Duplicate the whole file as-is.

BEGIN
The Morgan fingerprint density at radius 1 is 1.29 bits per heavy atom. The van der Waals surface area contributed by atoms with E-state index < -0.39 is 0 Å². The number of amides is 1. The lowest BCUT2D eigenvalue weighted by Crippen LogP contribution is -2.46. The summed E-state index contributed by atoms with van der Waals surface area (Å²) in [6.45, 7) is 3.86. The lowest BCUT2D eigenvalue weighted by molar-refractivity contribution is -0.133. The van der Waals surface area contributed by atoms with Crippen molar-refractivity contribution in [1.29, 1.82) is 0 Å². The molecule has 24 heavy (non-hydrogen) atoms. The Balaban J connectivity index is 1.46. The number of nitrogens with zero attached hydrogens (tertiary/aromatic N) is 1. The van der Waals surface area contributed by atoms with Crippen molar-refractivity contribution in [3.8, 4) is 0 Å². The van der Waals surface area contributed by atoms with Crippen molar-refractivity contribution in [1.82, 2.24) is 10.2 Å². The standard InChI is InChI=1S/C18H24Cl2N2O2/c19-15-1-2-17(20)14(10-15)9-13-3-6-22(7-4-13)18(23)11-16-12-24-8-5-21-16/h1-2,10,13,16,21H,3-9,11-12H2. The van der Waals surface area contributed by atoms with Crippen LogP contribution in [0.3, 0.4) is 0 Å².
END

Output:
The Morgan fingerprint density at radius 1 is 1.29 bits per heavy atom. The van der Waals surface area contributed by atoms with E-state index < -0.39 is 0 Å². The number of amides is 1. The lowest BCUT2D eigenvalue weighted by Crippen LogP contribution is -2.46. The summed E-state index contributed by atoms with van der Waals surface area (Å²) in [6.45, 7) is 3.86. The lowest BCUT2D eigenvalue weighted by molar-refractivity contribution is -0.133. The van der Waals surface area contributed by atoms with Crippen molar-refractivity contribution in [1.29, 1.82) is 0 Å². The molecule has 24 heavy (non-hydrogen) atoms. The Balaban J connectivity index is 1.46. The number of nitrogens with zero attached hydrogens (tertiary/aromatic N) is 1. The van der Waals surface area contributed by atoms with Crippen molar-refractivity contribution in [3.8, 4) is 0 Å². The van der Waals surface area contributed by atoms with Crippen molar-refractivity contribution in [1.82, 2.24) is 10.2 Å². The standard InChI is InChI=1S/C18H24Cl2N2O2/c19-15-1-2-17(20)14(10-15)9-13-3-6-22(7-4-13)18(23)11-16-12-24-8-5-21-16/h1-2,10,13,16,21H,3-9,11-12H2. The van der Waals surface area contributed by atoms with Crippen LogP contribution in [0.3, 0.4) is 0 Å².